** The Strontians Gladiator (of the Shi'ar Imperial Guard) and his {{evil|Counterpart}} [[DistaffCounterpart female version]] Xenith are a race of aliens with powers very similar to Franchise/{{Superman}}'s, but dependent in strength on their confidence level. At full confidence Gladiator has effortlessly pimp-slapped the Juggernaut, moved planets and crisscrossed the galaxy at faster-than-light speeds. But if they feel even a small amount of fear, doubt or regret, they get weaker, which has led to some truly humiliating defeats for both over the years.
** Much like the Strontians, the powers of KnightTemplar villain Exodus are also tied to his mental state. Specifically, he draws strength from his faith and the faith of others around him in himself. When empowered by the awe of hundreds of Genoshan mutants Exodus was powerful enough to throw down with two whole teams of Avengers and X-Men and dispatch both ''[[IAmNotLeftHanded literally]]'' [[IAmNotLeftHanded with one hand]]. When in doubt, though, he is much less effective, as seen when he reluctantly allied himself with the much more evil Mr. Sinister in 2008's ''Messiah Complex''.



* ComicBook/{{Wolverine}}'s HealingFactor is a prime example of this. It goes from FromASingleCell to needing some time to heal from a relatively minor attack.



* Gladiator from the Shi-Ar Imperial Guard and his {{evil|Counterpart}} [[DistaffCounterpart female version]] Stronian have powers depending on their confidence, so if they feel even a small amount of fear, doubt or regret, they're getting weaker.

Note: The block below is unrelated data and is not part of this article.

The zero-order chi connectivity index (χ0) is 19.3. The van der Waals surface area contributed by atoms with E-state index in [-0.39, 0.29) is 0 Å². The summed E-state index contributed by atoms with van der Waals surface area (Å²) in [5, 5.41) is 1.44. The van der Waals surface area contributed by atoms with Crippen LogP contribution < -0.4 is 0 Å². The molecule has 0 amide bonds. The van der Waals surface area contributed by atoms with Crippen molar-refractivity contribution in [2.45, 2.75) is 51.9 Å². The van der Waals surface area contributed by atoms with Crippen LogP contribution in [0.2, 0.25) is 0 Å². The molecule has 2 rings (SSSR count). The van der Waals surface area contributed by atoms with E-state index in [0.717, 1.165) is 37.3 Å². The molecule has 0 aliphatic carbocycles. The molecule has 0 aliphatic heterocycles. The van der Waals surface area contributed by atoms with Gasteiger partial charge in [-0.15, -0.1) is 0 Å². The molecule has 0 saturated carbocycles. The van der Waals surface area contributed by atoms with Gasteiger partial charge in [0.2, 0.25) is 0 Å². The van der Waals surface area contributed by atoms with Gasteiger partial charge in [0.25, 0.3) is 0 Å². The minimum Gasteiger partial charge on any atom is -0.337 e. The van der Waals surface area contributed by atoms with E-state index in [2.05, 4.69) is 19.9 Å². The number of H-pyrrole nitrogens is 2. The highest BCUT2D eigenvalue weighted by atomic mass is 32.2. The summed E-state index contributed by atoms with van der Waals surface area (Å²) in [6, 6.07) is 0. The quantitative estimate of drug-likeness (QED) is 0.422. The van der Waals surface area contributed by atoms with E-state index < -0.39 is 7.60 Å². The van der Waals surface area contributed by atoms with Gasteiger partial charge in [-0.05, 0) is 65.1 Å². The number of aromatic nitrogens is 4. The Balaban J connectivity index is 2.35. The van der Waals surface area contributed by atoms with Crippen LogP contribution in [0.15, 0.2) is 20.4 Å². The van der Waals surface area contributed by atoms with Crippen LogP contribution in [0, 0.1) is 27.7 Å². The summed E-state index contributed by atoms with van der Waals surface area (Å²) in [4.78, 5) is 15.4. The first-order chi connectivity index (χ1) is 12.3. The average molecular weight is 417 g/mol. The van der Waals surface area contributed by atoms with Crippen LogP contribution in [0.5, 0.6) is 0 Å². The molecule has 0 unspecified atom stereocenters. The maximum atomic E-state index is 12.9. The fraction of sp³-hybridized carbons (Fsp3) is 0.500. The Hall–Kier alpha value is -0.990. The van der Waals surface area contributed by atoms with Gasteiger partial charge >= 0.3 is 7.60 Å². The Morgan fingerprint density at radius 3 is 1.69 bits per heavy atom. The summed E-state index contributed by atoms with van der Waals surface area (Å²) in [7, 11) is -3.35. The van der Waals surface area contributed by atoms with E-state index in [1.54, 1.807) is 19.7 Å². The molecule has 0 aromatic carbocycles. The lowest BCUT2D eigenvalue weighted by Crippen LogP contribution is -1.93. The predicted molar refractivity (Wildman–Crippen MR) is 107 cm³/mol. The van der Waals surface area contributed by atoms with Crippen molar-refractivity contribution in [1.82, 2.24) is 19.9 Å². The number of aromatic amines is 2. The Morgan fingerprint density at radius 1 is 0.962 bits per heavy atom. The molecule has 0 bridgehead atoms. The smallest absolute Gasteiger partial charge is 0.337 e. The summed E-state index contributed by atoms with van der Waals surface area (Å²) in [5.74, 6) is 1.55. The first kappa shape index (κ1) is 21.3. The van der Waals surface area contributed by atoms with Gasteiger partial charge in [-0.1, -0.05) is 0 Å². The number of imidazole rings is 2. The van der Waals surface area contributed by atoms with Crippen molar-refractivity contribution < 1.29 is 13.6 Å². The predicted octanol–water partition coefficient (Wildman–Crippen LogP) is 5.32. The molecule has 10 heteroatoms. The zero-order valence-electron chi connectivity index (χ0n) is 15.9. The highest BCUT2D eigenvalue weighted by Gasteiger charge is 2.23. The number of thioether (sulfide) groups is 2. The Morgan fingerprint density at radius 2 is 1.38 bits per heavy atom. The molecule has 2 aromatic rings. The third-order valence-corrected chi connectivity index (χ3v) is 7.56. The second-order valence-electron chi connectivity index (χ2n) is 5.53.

8th Jul '16 7:55:39 AM Gitman
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* ''WesternAnimation/TheSimpsons'': Comedic example: Mr. Burns. He's always depicted as frail and weak, but just ''how'' frail and ''how'' weak depends on [[RuleOfFunny whatever makes the joke work]].

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* ''WesternAnimation/TheSimpsons'': Comedic example: ''WesternAnimation/TheSimpsons'':
**
Mr. Burns. He's always depicted as frail and weak, but just ''how'' frail and ''how'' weak depends on [[RuleOfFunny whatever makes the joke work]].work]].
** Homer as well. On the one hand, he's often shown out of breath from the smallest amount of physical activity, and in "The Homer They Fall," one of his punches can't even kill a fly. On the other hand, he's also shown fighting much more athletic characters to a standstill, and performing impressive feats of [[{{Acrofatic}} Acrofatics]].
6th Jul '16 10:20:04 AM DannWoolf
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*** In the ''Justice League Unlimited'' series finale, this is explained by saying that Superman always holds back when using his powers, because he "live[s] in a [[WorldOfCardboardSpeech world made of cardboard]]" and is always afraid that, if he loses control, someone might get killed. "But you can take it, can't you, big man?" He then proceeds to [[Awesome/JusticeLeague slam Darkseid through a half-dozen]] ([[ConvenientlyEmptyBuilding deserted]]) [[Awesome/JusticeLeague skyscrapers with a single punch.]][[spoiler: He still loses in the end, but not because of Darkseid's fighting prowess; he completely outclasses Darkseid and is curb-stomping him until Darkseid brings out a secret weapon that causes extreme psychological pain and uses it against Supes. Darkseid's face afterwards clearly reflects that if he had brought out the pain weapon even a few seconds later...]]